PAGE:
Rental notice - key post


#1

There are some useful comments in this thread but maybe it is worth collecting them in one place and being a bit more precise about the tenancy rules and their consequences:

1) Notice of termination

If your landlord wants you to leave he/she must serve you with a notice of termination. In order to be valid a notice of termination must:

a) be in writing
b) be signed by the landlord (or an authorised agent)
c) specify the date of termination
d) state the reason for termination (if a tenancy has lasted more than six months)
e) state that any issue with the notice must be referred to the PRTB within 28 days from the receipt of the notice.
f) The notice can be posted to you, be given to you in person or left for you at the property.

2) Terminating a tenancy

Landlords can ask tenants to leave without giving a reason during the first six months of a tenancy. Landlords can terminate a tenancy that has lasted between six months and four years (a Part 4 tenancy) only in the following circumstances:

a) After 3 and ½ years
b) If the tenant does not comply with the obligations of the tenancy
c) If the property is no longer suited to the tenants’ needs (e.g. overcrowded)
d) If the landlord needs the property for him/herself or for an immediate family member
e) If the landlord intends to sell the property
f) If the landlord intends to refurbish the property
g) If the landlord plans to change the business use of the property (e.g. turn it into offices).

3) Notice periods

The length of notice depends on the length of the tenancy.

Length of tenancy Notice by landlord
Less than 6 months 4 weeks (28 days)
6 months to a year 5 weeks (35 days)
1 – 2 years 6 weeks (42 days)
2 – 3 years 8 weeks (56 days)
3 – 4 years 12 weeks (84 days)
4 years or more 12 weeks (From September 2008, 16 weeks (112 days))

Landlords can give less notice if the tenants are not keeping their obligations (28 days) or if there is serious anti-social behaviour (7 days). Anti-social behaviour includes violence, threats or intimidation as well as any persistent behaviour that interferes with neighbours.

If you do not pay your rent a notice of termination may be served, only if the rent due has still not been paid 14 days after you get written notification from your landlord of the amount owing.

Landlords and tenants can mutually agree shorter notice periods but they can only do so at the time they decide to terminate the tenancy. It is illegal to agree a shorter notice period at the start of the tenancy. That is your Part 4 rights take precedence over your lease. Landlords and tenants can also agree longer notice periods but the maximum is 70 days when the tenancy has lasted less than six months.

Clearly your landlord must serve you with 56 days notice, in a valid written format and must use also use one of the valid reasons for termination listed above. Your landlord seems to want to use the property for an “immediate family member” which he is perfectly entitled to do. That is option 2d) above. However if your landlord claims termination of the lease to house an immediate family member and subsequently does not carry out the intention you can report him/her to the Private Residential Tenancies Board (PRTB). The PRTB will investigate your claim and take further action as appropriate.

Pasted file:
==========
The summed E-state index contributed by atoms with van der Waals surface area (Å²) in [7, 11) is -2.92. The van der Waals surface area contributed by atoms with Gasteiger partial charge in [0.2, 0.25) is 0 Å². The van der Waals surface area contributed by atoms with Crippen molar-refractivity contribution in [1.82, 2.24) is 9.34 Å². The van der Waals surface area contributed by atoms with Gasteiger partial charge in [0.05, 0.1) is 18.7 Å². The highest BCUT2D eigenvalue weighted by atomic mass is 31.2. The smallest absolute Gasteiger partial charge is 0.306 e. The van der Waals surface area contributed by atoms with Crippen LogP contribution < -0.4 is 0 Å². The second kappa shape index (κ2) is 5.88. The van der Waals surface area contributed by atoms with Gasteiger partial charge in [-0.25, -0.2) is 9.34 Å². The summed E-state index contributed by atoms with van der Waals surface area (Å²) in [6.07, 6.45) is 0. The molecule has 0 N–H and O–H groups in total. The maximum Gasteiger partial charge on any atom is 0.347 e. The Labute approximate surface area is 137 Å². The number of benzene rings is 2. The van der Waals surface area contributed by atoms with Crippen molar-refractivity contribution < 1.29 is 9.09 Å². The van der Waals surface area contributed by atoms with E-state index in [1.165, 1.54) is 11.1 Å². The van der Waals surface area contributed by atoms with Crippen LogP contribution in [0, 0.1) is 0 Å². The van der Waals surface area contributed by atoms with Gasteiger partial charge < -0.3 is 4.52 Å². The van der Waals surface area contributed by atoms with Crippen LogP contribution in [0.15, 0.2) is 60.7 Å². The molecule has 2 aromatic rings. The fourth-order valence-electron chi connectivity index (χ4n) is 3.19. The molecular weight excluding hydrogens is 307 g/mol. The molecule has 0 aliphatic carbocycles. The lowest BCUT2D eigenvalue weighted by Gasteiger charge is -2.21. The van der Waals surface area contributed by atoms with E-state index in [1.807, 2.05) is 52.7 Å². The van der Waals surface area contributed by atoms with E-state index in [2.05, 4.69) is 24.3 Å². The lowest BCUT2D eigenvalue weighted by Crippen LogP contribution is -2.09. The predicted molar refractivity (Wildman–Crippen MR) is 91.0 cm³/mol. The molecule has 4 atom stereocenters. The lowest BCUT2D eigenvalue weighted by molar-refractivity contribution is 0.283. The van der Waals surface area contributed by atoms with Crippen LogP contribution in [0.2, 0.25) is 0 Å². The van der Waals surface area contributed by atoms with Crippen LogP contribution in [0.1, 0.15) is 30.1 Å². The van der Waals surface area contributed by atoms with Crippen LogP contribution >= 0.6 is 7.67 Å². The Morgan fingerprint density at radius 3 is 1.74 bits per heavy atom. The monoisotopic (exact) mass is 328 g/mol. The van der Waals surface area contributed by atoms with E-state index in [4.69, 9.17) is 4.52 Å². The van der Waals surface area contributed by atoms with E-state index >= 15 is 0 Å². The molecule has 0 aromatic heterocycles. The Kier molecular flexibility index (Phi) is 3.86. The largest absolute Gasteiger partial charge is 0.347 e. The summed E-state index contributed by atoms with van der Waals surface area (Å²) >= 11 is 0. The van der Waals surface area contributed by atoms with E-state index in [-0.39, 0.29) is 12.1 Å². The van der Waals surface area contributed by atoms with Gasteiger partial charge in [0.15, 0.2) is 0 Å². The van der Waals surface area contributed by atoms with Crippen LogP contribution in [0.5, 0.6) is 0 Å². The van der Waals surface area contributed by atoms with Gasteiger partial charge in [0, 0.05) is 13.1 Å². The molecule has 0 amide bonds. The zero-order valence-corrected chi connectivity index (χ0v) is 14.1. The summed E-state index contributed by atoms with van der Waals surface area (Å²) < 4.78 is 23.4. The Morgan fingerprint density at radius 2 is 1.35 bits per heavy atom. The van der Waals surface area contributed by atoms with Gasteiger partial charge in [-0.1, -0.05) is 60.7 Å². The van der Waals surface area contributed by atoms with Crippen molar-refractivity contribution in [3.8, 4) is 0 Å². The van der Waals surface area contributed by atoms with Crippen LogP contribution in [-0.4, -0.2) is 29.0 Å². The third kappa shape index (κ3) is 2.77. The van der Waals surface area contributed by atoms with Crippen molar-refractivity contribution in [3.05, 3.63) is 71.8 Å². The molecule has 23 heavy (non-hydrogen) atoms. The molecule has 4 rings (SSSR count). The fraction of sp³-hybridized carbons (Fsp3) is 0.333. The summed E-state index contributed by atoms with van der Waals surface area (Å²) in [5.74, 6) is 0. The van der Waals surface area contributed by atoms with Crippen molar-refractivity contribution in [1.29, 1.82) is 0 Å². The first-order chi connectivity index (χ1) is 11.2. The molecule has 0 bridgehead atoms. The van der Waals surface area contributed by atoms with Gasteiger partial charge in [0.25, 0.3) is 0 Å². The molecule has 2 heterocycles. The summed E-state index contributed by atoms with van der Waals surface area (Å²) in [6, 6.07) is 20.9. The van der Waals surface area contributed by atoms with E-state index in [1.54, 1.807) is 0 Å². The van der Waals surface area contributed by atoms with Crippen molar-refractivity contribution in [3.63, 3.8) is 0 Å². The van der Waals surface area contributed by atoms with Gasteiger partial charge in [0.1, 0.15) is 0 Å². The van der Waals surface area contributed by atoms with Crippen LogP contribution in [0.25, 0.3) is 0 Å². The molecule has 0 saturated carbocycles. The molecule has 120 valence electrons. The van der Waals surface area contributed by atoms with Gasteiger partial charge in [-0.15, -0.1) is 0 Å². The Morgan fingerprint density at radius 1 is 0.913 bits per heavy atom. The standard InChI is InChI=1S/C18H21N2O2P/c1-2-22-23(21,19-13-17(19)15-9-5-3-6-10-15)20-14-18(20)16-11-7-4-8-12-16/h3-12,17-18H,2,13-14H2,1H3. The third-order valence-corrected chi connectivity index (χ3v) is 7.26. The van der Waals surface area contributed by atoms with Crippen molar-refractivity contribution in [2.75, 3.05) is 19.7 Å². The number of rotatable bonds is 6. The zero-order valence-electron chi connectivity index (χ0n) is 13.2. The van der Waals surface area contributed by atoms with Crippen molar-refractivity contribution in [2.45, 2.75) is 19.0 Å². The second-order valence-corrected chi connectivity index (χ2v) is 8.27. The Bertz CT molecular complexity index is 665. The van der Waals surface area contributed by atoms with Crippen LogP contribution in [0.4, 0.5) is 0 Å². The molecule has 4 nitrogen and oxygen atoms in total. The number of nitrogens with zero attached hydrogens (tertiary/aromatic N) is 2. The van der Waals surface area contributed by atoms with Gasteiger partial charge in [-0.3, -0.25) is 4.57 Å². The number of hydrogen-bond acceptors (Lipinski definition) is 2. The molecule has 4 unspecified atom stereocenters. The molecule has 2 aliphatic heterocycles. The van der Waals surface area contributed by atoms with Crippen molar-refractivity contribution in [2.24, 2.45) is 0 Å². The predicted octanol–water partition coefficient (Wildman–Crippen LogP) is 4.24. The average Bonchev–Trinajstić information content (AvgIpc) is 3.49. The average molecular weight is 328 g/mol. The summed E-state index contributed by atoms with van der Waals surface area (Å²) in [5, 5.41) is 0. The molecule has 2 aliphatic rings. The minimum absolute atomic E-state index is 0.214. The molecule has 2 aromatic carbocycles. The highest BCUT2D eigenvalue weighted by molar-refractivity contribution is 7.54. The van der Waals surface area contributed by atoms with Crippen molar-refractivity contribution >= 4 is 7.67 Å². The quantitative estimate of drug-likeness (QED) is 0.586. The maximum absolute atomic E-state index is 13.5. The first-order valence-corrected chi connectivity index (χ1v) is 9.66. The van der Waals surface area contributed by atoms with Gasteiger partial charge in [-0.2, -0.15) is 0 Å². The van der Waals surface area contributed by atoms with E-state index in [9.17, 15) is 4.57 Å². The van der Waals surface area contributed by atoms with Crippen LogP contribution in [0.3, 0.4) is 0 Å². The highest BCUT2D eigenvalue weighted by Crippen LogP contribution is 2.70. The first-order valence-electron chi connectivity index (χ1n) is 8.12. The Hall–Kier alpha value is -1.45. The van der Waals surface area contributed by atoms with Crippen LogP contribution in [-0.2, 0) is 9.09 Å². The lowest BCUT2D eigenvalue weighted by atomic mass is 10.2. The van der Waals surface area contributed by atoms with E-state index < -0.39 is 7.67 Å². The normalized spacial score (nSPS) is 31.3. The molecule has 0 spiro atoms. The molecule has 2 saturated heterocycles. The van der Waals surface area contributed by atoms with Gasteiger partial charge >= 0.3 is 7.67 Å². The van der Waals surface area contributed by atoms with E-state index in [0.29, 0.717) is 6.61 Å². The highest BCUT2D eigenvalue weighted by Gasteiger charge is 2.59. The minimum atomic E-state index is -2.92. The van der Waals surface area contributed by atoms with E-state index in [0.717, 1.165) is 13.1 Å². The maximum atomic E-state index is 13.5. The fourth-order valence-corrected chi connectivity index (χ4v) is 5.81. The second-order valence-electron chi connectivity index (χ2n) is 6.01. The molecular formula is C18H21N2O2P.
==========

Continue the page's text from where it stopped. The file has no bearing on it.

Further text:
As part of your Part 4 rights you are entitled to stay in the property for a total of 4 years or 3 1/2 years after your 6 month probation, or in other words your landlord must give you security of tenure in 4 year cycles and one of the few reasons he can terminate the lease is option 2a) above. However there are some potentially very serious traps. You must remember that the onus is on you as the tenant to advise your landlord of your intention to renew the lease in a window of 3 months to 1 month of the expiry of your 1 year fixed leases. Otherwise your landlord is entitled to assume you have no intention of extending the lease and will commence the expenses of finding a new tenant and potentially signing a legally binding lease with that new tenant. If you should subsequently decide to exercise your Part 4 rights and de-facto renew your lease by overstaying for example a 4th year you are exposing yourself to potentially horrendous legal costs as your landlord is entitled to seek compensation from you for any expenses incurred by him in sourcing a new tenant and then subsequently breaking the legally binding lease he has just signed with your replacement.

So to conclude, you and the landlord seem to be in a bit of a race, but either way you need to start looking for a new place. You need to inform your landlord of your intention to extend at your first opportunity which is 01 July 2011. Your landlord cannot refuse. However, he can still serve you with 56 days proper written notice of his intention to house an immediate family member. He may be lying and may never carry out this intention in which case you can take appropriate action to seek compensation with the PRTB. Problem is that this is retrospective and you are going to be out of the property. The best you can probably hope for is 56 days breathing space and if your landlord really is as dumb as he sounds a fat compensation for your troubles from the PRTB further down the road when he doesn’t move in an immediate family member. I would start looking for a new place now.